The treatment of type II and type III stress fractures is equivalent to the treatment of acute fractures described above.
Sometimes the bone is not cast because the fracture is undisplaced and the patient has little pain. Nevertheless, consolidation also takes a very long time here.
The surgical procedure is the same for stress fractures and acute Jones fractures. It is a small incision on the outside of the foot that allows the insertion of a screw along the fifth metatarsal bone.
Numerous scientific studies show that the screw should be as long and wide as possible, with a diameter of at least 4 millimeters.
After surgery, the foot is protected with a splint and bandage until the wound heals. The gradual load can begin as early as two weeks after surgery and can be slowly increased depending on pain tolerance.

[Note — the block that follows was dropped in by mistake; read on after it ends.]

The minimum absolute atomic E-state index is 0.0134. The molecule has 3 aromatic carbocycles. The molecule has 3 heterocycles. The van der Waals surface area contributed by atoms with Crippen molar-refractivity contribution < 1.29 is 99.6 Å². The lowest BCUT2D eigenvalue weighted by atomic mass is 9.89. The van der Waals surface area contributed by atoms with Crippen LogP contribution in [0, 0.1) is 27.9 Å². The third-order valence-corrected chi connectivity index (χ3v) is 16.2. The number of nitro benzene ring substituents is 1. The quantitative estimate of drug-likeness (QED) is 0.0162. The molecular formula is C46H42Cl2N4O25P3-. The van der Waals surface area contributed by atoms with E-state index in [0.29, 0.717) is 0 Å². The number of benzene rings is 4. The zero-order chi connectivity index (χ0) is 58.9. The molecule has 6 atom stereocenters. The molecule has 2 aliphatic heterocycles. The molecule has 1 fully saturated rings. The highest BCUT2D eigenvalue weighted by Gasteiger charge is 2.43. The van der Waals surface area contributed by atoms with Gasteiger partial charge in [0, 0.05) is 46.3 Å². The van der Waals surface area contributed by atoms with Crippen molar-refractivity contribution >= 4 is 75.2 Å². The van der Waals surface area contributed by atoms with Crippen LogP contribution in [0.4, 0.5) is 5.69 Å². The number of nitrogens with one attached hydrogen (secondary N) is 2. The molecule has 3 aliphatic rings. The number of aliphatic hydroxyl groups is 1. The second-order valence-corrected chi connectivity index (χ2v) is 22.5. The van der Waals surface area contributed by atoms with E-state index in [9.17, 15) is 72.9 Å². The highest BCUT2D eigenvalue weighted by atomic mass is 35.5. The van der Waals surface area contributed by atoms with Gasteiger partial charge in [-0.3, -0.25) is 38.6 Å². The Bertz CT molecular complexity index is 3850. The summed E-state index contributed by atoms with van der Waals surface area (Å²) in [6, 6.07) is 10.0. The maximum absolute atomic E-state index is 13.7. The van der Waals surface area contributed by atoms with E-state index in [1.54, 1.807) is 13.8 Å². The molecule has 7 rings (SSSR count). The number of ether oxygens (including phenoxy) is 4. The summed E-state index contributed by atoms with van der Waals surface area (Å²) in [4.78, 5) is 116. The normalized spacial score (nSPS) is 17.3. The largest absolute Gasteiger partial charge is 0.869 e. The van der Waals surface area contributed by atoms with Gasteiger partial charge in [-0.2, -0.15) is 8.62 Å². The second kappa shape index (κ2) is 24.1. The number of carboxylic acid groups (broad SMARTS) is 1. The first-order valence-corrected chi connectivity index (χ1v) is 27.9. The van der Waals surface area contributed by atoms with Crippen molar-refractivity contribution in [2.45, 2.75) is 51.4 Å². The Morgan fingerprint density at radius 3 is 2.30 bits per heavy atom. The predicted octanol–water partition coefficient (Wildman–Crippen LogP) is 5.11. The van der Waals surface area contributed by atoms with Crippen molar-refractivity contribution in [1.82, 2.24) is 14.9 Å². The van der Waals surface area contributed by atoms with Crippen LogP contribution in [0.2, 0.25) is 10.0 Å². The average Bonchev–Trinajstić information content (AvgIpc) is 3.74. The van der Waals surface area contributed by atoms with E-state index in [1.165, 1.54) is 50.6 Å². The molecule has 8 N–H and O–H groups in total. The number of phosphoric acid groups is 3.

In some studies, the median recovery time is between six and eight weeks. However, one should follow the instructions of the orthopedist who performed the operation to know when to load with the full body weight.
Patients are often able to resume exercise as early as three months after surgery.
If the patient develops symptoms related to the screw head after healing, its removal may be necessary.
Some patients require physical therapy and rehabilitation to regain strength and mobility.
Stress fractures usually heal without complications.
Over time, patients can fully resume their previous activities.
One can return to normal activity if one can perform it without feeling pain.
The foot swelling decreases after a few months. There are some natural remedies that can speed up healing, such as saltwater baths or arnica ointments.
It can take anywhere from 3 months to up to a year to achieve this goal. It is important to gradually resume sports and work after a stress fracture.
There are several ways to prevent stress fractures:
- The intensity and duration of training must be increased slowly and gradually.
- The times for rest and recovery must be gradually increased in each training program.
- One should be aware of the symptoms of stress fractures, because if they are treated quickly, one can shorten downtime.
- You should make sure that the footwear is of high quality and used correctly.